WEEK 2. The information learning activity (ILA).
I am currently working as a casual teacher so I will be observing another teacher implement the ILA. The teacher is both the teacher-librarian and science specialist at a small NSW primary school and for this project she is working with a combined 4/5/6 class of 20 students. They have decided to enter The Kids Design Challenge and design, build and race a pushcart.
The teacher has this class one full day each week (as part of RFF arrangements) and the project will most likely run for 15weeks. I became aware of the project when I was on the class as a casual teacher and I was very interested in the complex topics they were researching for an upper primary level class.
Learning outcomes for the ILA:
The Kids’ Design Challenge (KDC) is the initiative of Technology in Primary Schools (TiPS) network, and the blurb from the website describes the project as “supporting students to work collaboratively as they research needs and issues and devise design ideas and solutions.”
The KDC addresses learning outcomes in Science & Technology at Stage 3:
- Investigating (Inv 3.7), Design and making (DM 3.8) and Using technology (UT3.9)
- Physical Phenomena (PP3.4) and Products and service (PS3.5)
The aim is to promote and use design and technological know-how as a means of solving problems related to our world. Designing and making is well integrated with investigating as students explore and clarify ideas and solutions.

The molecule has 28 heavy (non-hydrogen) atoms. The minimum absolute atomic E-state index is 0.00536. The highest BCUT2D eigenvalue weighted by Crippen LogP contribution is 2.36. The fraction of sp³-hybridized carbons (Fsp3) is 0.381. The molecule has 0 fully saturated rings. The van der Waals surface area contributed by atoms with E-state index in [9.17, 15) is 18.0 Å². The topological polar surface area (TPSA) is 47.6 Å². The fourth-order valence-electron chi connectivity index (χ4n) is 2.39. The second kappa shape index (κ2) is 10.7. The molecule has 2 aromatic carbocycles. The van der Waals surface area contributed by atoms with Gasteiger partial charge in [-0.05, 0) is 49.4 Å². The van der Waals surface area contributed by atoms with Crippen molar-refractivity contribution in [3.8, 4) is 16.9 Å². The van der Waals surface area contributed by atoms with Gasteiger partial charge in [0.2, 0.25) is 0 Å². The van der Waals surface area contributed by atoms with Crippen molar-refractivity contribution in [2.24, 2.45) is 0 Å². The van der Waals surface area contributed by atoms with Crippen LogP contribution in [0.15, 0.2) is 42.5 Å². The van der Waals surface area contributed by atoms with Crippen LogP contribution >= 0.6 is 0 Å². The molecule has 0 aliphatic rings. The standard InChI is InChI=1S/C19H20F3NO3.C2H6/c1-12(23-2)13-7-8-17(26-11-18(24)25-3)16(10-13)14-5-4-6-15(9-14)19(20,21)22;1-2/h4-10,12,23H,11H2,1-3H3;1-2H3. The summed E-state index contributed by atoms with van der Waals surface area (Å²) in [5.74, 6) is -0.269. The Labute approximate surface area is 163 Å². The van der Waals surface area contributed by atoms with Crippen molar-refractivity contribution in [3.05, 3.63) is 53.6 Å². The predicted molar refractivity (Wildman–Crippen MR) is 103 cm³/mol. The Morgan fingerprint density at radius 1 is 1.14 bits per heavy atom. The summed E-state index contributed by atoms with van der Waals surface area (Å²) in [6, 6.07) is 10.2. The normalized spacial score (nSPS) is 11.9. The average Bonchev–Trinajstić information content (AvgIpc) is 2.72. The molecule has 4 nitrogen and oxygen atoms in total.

- The challenge involves students in investigating a topical problem or issue and generating real-life solutions.
- Classes submit their final proposals to the project to receive feedback from industry practitioners and expert teachers.
- Outstanding achievements of students are celebrated and showcased on the Kids’ Design Challenge web site and at the celebration event for each Challenge.
- Online communications are used to bring students in touch with each other and with the wider community, providing access to expert advice from industry professionals.
- Online support is also available for teachers in implementing activities with their classes. Requirements for design solutions are clearly set out for teachers.”
In addition, the Challenge will provide strong links with the Stage 3 Key Learning Areas of:
- English: talking & listening, reading and writing factual texts
- Mathematics: especially in number, measurement and space
- PDHPE: especially related to nutrition, fitness and endurance, road safety, personal safety, sun safety, social skills, teamwork.
More information about the KDC can be found on the separate blog page “Pushcart Challenge”.
The KDC has been extensively designed so that teachers can decide to do the project and pick it up and run with it straight away. There is extensive support material available for each stage of the project and it is set out in a series of steps that follow the example below.
|STEP 1: Engaging Students – Getting Started
STEP 2: Investigating phase – Investigating to inform design
STEP 3: The Design Phase – Generating, refining and selecting ideas for the class pushcart
STEP 4: Producing the pushcart and preparing for the Challenge event
STEP 5: Evaluating Phase: evaluating and celebrating design achievements
Most of my observations for the ILA will occur during steps 4 through to 6.